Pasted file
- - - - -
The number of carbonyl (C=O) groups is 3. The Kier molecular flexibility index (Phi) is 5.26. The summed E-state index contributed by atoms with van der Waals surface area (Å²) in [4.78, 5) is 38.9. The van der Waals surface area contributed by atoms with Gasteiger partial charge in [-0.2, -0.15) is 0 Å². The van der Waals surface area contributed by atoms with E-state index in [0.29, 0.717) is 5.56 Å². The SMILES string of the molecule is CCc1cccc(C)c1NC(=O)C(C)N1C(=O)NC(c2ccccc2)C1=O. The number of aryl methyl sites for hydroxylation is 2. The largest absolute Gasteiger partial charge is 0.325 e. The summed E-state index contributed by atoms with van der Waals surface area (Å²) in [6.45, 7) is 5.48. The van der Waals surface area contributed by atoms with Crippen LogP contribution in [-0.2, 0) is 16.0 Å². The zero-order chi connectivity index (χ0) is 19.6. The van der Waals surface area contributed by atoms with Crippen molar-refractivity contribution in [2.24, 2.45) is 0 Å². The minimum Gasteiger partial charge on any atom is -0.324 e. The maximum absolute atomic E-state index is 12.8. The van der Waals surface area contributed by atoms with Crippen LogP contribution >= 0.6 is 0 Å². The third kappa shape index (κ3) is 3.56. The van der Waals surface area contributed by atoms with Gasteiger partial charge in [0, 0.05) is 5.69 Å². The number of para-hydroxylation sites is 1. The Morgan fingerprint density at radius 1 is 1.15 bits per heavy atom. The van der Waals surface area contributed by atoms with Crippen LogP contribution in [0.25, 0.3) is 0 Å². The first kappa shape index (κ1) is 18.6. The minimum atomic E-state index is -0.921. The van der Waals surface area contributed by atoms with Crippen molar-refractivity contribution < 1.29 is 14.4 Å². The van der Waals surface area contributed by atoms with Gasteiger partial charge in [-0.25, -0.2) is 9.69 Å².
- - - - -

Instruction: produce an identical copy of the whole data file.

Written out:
The number of carbonyl (C=O) groups is 3. The Kier molecular flexibility index (Phi) is 5.26. The summed E-state index contributed by atoms with van der Waals surface area (Å²) in [4.78, 5) is 38.9. The van der Waals surface area contributed by atoms with Gasteiger partial charge in [-0.2, -0.15) is 0 Å². The van der Waals surface area contributed by atoms with E-state index in [0.29, 0.717) is 5.56 Å². The SMILES string of the molecule is CCc1cccc(C)c1NC(=O)C(C)N1C(=O)NC(c2ccccc2)C1=O. The number of aryl methyl sites for hydroxylation is 2. The largest absolute Gasteiger partial charge is 0.325 e. The summed E-state index contributed by atoms with van der Waals surface area (Å²) in [6.45, 7) is 5.48. The van der Waals surface area contributed by atoms with Crippen LogP contribution in [-0.2, 0) is 16.0 Å². The zero-order chi connectivity index (χ0) is 19.6. The van der Waals surface area contributed by atoms with Crippen molar-refractivity contribution in [2.24, 2.45) is 0 Å². The minimum Gasteiger partial charge on any atom is -0.324 e. The maximum absolute atomic E-state index is 12.8. The van der Waals surface area contributed by atoms with Crippen LogP contribution >= 0.6 is 0 Å². The third kappa shape index (κ3) is 3.56. The van der Waals surface area contributed by atoms with Gasteiger partial charge in [0, 0.05) is 5.69 Å². The number of para-hydroxylation sites is 1. The Morgan fingerprint density at radius 1 is 1.15 bits per heavy atom. The van der Waals surface area contributed by atoms with Crippen LogP contribution in [0.25, 0.3) is 0 Å². The first kappa shape index (κ1) is 18.6. The minimum atomic E-state index is -0.921. The van der Waals surface area contributed by atoms with Crippen molar-refractivity contribution < 1.29 is 14.4 Å². The van der Waals surface area contributed by atoms with Gasteiger partial charge in [-0.25, -0.2) is 9.69 Å².